Compassion From A Psychoanalytic Point Of View

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Whether you are a hardened criminal or the next Mother Theresa you have surely felt authentic compassion for another human being and acted upon it. The strange fact for the majority of us is that we usually find it noble and worthy to feel compassion for others yet we don’t often give ourselves the same courtesy.

Actually from a psychological point of view those who spend their time in a helping role without worrying about themselves are likely to be engaging in the process of externalization. They feel blocked from treating themselves well or thinking about themselves in a positive light, often due to traumatic experiences of emotional or physical abuse in childhood. Yet those human feelings have to go somewhere. They find their realization in an external object like a sick relative or starving children in Africa or some other cause.

Compassion is an empty shell when it comes out of an unconscious psychological need to regain equilibrium rather than out of an authentic desire to help others feel complete and loved just like you do. This is probably one of the reasons that so many people who go into the helping professions quickly burn out and eventually switch careers. Their unconscious motivation was psychic equilibrium, and trying to help others in this way always backfires. Instead of feeling positively charged by an experience of service a person feels empty and drained. Energy meant to be centered in one’s own life is misdirected.

An exercise you can do any time that you are being hard on yourself is to summon the image of a person to whom you have shown real compassion. Let yourself open up in the moment to how it made you feel to really care about the welfare of another. Then turn these feelings inward. Remind yourself that you are worthy of love and compassion from others and that you are especially worthy of it from yourself.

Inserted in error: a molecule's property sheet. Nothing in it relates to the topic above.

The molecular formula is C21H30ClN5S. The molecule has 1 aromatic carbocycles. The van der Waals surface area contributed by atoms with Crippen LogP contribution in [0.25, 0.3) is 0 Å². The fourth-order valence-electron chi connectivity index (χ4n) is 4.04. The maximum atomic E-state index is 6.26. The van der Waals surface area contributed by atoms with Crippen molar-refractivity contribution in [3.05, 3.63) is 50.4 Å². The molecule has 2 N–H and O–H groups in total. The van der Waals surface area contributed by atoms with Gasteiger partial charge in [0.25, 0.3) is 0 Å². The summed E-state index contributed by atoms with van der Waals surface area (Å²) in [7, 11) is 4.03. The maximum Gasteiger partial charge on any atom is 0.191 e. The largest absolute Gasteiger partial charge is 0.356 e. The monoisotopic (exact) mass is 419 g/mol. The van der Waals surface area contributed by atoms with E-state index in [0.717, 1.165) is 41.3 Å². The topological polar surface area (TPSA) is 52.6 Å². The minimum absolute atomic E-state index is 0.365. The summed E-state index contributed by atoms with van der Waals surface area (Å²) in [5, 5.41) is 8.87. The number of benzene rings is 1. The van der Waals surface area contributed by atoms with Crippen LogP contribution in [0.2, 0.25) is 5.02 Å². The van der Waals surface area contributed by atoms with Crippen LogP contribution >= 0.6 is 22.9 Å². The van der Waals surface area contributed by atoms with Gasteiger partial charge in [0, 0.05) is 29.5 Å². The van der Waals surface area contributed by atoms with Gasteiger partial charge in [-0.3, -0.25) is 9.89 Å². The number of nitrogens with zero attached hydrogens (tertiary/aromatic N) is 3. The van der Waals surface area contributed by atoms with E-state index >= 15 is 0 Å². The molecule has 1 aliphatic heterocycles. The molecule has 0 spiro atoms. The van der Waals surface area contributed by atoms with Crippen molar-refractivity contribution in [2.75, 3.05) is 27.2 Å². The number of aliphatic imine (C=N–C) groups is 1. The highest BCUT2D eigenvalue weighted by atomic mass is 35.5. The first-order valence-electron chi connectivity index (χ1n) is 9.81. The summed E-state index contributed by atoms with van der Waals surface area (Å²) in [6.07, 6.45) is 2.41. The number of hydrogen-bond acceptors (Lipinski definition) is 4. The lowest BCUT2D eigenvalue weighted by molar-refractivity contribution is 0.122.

The most important paradox of mental health is that if you can accept yourself how and where you are on your life journey you are in the best position to change, grow and flourish as a human being. Many of us are hard on ourselves because we believe that only rigorous standards will help us excel and achieve our goals. Actually inhabiting the moment in a full and open way, where we remember that goals are only truly achievable by walking the right path, is more effective and infinitely more fulfilling. You are allowed to love yourself as you presently are and know that this is just one stage in your evolution.

When I was an intern I had a conversation with one of my mentors where I expressed my desire to become an expert in the world of psychology. He reminded me to spend every day fully in the moment with my studies and with my clients rather than worrying about future possibilities. I was freed to authentically start moving towards mastery by taking the correct steps to get me there. I’m still on that journey and I think about our conversation sometimes while conceptualizing psychology or while in the middle of a challenging session. I let myself live in the moment and I cut myself a break for not knowing everything.

The more compassion you can feel for yourself, the more overflow you will have to share with those around you. Instead of compensation for deficits you act because you know that others deserve to feel the way that you do. When people are unable to show you compassion you know that it is about them rather than about you. You are insulated from feeling hurt or having your self-esteem damaged. You give yourself the gift of freedom and the path opens up before you to become the person you have always been.